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Development of an Integrated IoT-Based Greenhouse Control Three-Device Robotic System

Vasileios Thomopoulos
Dionysios Bitas
Kyriakos-Nikos Papastavros
Dimitris Tsipianitis
2 and
Angeliki Kavga
Department of Computer Engineering & Informatics, University of Patras, 26504 Patras, Greece
Department of Electrical and Computer Engineering, University of Patras, 26504 Patras, Greece
Department of Agricultural Science, University of Patras, 26504 Patras, Greece
Author to whom correspondence should be addressed.
Agronomy 2021, 11(2), 405;
Submission received: 7 January 2021 / Revised: 15 February 2021 / Accepted: 17 February 2021 / Published: 23 February 2021


The control of large greenhouse installations, especially those with hydroponics crops, is based on the analysis and use of data recorded by many sensors. At the same time, the size of such installations does not allow for their effective terrestrial surveillance, to detect problems promptly. In recent years, there has been an interest in the development of autonomous agbots equipped with agricultural sensors. Several ground-based AGV (automated guided vehicles) and UAV (unmanned aerial vehicles) systems have been developed for use in open-air plots. A key feature of all these innovative systems is spectroscopy, the development of which has been assisted by the surveillance capabilities and speed of modern-day UAVs (drones). However, there is a lag in the use of spectroscopy inside greenhouses since UAVs do not move freely indoors. In this paper, we propose as a solution a three-device (3DS) system.

1. Introduction

Today, precision agriculture [1] has taken off with the development of autonomous UAVs (Unmanned Aerial Vehicles) also known as drones that help farmers map large areas in a fast and economical way [2,3]. The UAVs provide farmers with data sets, from RGB, spectral, thermal and LiDAR sensors that they carry. Additionally, the data captured by UAVs need to be complemented by other variables such as local climate and soil conditions. A variety of fixed ground stations are cropping up in fields and greenhouses all around the world, collecting soil data and the local climate information. All this information is then fed back to an AI engine to produce an actionable prescription map of fertilizer, irrigation or crop protection needs.
However, a sensor placed at a fixed point in a field or a greenhouse does not necessarily record the critical conditions of temporal and spatial variability necessary to make informed decisions. Furthermore, greenhouse installations lack the benefits of stress maps and prescription maps that can be produced through UAV scouting, as is the case with open fields.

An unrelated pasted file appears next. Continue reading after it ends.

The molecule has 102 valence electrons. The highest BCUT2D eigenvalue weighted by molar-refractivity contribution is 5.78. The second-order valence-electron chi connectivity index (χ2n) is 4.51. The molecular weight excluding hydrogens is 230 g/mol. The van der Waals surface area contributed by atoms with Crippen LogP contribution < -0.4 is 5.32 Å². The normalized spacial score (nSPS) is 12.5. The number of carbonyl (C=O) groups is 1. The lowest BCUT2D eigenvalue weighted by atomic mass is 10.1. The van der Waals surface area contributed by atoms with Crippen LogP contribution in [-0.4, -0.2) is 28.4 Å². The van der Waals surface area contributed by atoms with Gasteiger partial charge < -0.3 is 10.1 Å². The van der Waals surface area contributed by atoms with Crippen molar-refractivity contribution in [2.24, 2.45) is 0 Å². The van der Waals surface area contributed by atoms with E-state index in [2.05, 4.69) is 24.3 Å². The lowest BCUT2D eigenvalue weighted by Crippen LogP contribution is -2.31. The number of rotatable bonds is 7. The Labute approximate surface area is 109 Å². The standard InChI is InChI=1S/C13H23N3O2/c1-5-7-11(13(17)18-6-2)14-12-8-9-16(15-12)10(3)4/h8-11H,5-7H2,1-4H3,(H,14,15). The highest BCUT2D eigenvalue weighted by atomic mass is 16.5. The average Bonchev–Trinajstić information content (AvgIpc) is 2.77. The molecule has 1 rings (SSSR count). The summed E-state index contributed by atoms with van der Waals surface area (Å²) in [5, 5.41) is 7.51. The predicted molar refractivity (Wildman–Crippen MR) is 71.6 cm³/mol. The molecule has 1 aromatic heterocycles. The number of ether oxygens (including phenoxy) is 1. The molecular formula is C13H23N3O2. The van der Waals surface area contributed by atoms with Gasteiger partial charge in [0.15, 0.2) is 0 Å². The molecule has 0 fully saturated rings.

From the thorough focused research, we have conducted and the review of the literature about agriculture cablebots, we may safely presume that agriculture cablebots and agbots is a new scientific area that is now beginning to develop. Accordingly, the existing bibliography is very limited.

2. Related Work

Cablebots to date are mostly experimental devices. The project aim is to introduce precision farming and smart irrigation technologies in a more efficient way, with our integrated Three-Device System (hereinafter referred to as 3DS). The development of this system aims to increase the quantity and quality of agricultural produce, reduce the carbon footprint of the growing process and provide producers with a broad set of usable data, giving them access to the complete picture of their crop at all times.
The proposed 3DS early warning and smart irrigation [4,5] solution for farmers will comprise of a set of technologies that could be applied either as standalone autonomous solutions or as an integrated system of all the above technologies, complete with a man-machine software interface for overall control and final decision making.
The most important microclimate factors for the quality and productivity of plant growth are temperature, humidity, solar radiation and photo-synthetically active radiation (PAR) [6]. Continuous monitoring of these environmental variables provides valuable information to the grower to better understand, how each factor affects growth and how to maximize crop productiveness [7].

3. System Description

The proposed solution is a three-device (3DS) system consisting of:
A solar-powered cablebot equipped with a spectroscopic camera and an array of other sensors (Figure 1) that will collect data much like a drone in an open-air crop [8,9]. The device is hung from an overhead cable, hence the name cablebot or it can be attached to a slider overhanging from the greenhouse roof.
A flow control valve through which the system will autonomously control the greenhouse irrigation network.